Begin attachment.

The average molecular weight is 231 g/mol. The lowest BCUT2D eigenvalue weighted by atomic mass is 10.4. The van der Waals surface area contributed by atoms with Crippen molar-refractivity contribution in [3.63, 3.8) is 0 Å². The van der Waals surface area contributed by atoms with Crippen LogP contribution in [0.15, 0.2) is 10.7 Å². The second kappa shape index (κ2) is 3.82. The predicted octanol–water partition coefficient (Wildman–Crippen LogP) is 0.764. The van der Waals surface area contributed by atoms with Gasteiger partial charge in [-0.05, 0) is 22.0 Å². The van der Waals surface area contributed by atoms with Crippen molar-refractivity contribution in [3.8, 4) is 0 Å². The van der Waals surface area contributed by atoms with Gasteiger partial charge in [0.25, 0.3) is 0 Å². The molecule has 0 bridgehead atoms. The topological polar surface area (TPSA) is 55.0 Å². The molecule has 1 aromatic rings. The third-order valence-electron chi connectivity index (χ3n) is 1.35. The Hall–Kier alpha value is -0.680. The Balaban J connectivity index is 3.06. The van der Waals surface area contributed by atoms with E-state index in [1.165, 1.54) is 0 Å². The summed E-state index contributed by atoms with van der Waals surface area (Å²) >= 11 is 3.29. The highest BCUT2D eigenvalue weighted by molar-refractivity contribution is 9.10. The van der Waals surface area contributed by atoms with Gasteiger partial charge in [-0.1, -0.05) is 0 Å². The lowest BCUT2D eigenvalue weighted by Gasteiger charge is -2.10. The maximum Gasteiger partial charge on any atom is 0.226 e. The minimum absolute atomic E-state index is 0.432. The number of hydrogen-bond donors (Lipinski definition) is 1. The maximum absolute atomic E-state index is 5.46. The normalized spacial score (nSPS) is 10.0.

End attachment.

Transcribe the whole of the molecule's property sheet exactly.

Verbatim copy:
The average molecular weight is 231 g/mol. The lowest BCUT2D eigenvalue weighted by atomic mass is 10.4. The van der Waals surface area contributed by atoms with Crippen molar-refractivity contribution in [3.63, 3.8) is 0 Å². The van der Waals surface area contributed by atoms with Crippen LogP contribution in [0.15, 0.2) is 10.7 Å². The second kappa shape index (κ2) is 3.82. The predicted octanol–water partition coefficient (Wildman–Crippen LogP) is 0.764. The van der Waals surface area contributed by atoms with Gasteiger partial charge in [-0.05, 0) is 22.0 Å². The van der Waals surface area contributed by atoms with Crippen molar-refractivity contribution in [3.8, 4) is 0 Å². The van der Waals surface area contributed by atoms with Gasteiger partial charge in [0.25, 0.3) is 0 Å². The molecule has 0 bridgehead atoms. The topological polar surface area (TPSA) is 55.0 Å². The molecule has 1 aromatic rings. The third-order valence-electron chi connectivity index (χ3n) is 1.35. The Hall–Kier alpha value is -0.680. The Balaban J connectivity index is 3.06. The van der Waals surface area contributed by atoms with E-state index in [1.165, 1.54) is 0 Å². The summed E-state index contributed by atoms with van der Waals surface area (Å²) >= 11 is 3.29. The highest BCUT2D eigenvalue weighted by molar-refractivity contribution is 9.10. The van der Waals surface area contributed by atoms with Gasteiger partial charge in [-0.1, -0.05) is 0 Å². The lowest BCUT2D eigenvalue weighted by Gasteiger charge is -2.10. The maximum Gasteiger partial charge on any atom is 0.226 e. The minimum absolute atomic E-state index is 0.432. The number of hydrogen-bond donors (Lipinski definition) is 1. The maximum absolute atomic E-state index is 5.46. The normalized spacial score (nSPS) is 10.0.